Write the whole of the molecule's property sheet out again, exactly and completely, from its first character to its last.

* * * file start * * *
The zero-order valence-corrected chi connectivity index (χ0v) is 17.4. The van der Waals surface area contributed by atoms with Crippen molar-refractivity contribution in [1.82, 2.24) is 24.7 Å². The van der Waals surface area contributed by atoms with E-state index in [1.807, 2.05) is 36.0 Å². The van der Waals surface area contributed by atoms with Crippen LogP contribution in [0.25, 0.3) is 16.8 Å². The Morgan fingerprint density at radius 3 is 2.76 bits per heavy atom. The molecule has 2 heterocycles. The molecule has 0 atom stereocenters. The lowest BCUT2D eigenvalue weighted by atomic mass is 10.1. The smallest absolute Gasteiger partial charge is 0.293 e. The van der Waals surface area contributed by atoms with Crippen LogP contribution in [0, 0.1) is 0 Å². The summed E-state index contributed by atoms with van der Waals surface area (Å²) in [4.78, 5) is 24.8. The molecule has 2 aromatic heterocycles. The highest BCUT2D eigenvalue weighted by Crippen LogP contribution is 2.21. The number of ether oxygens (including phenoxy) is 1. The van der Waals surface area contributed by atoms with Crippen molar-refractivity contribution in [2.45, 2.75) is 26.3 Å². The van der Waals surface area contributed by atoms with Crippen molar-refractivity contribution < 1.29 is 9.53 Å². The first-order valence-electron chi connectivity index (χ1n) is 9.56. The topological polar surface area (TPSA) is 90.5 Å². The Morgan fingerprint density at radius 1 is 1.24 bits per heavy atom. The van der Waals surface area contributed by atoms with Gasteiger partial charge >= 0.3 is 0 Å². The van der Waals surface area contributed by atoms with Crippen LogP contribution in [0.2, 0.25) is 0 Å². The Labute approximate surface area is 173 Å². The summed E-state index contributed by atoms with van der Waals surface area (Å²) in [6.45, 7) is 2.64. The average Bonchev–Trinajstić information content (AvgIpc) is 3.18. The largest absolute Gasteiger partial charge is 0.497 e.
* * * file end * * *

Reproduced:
The zero-order valence-corrected chi connectivity index (χ0v) is 17.4. The van der Waals surface area contributed by atoms with Crippen molar-refractivity contribution in [1.82, 2.24) is 24.7 Å². The van der Waals surface area contributed by atoms with E-state index in [1.807, 2.05) is 36.0 Å². The van der Waals surface area contributed by atoms with Crippen LogP contribution in [0.25, 0.3) is 16.8 Å². The Morgan fingerprint density at radius 3 is 2.76 bits per heavy atom. The molecule has 2 heterocycles. The molecule has 0 atom stereocenters. The lowest BCUT2D eigenvalue weighted by atomic mass is 10.1. The smallest absolute Gasteiger partial charge is 0.293 e. The van der Waals surface area contributed by atoms with Crippen LogP contribution in [0, 0.1) is 0 Å². The summed E-state index contributed by atoms with van der Waals surface area (Å²) in [4.78, 5) is 24.8. The molecule has 2 aromatic heterocycles. The highest BCUT2D eigenvalue weighted by Crippen LogP contribution is 2.21. The number of ether oxygens (including phenoxy) is 1. The van der Waals surface area contributed by atoms with Crippen molar-refractivity contribution in [2.45, 2.75) is 26.3 Å². The van der Waals surface area contributed by atoms with Crippen molar-refractivity contribution < 1.29 is 9.53 Å². The first-order valence-electron chi connectivity index (χ1n) is 9.56. The topological polar surface area (TPSA) is 90.5 Å². The Morgan fingerprint density at radius 1 is 1.24 bits per heavy atom. The van der Waals surface area contributed by atoms with Gasteiger partial charge >= 0.3 is 0 Å². The van der Waals surface area contributed by atoms with Crippen LogP contribution in [0.2, 0.25) is 0 Å². The Labute approximate surface area is 173 Å². The summed E-state index contributed by atoms with van der Waals surface area (Å²) in [6.45, 7) is 2.64. The average Bonchev–Trinajstić information content (AvgIpc) is 3.18. The largest absolute Gasteiger partial charge is 0.497 e.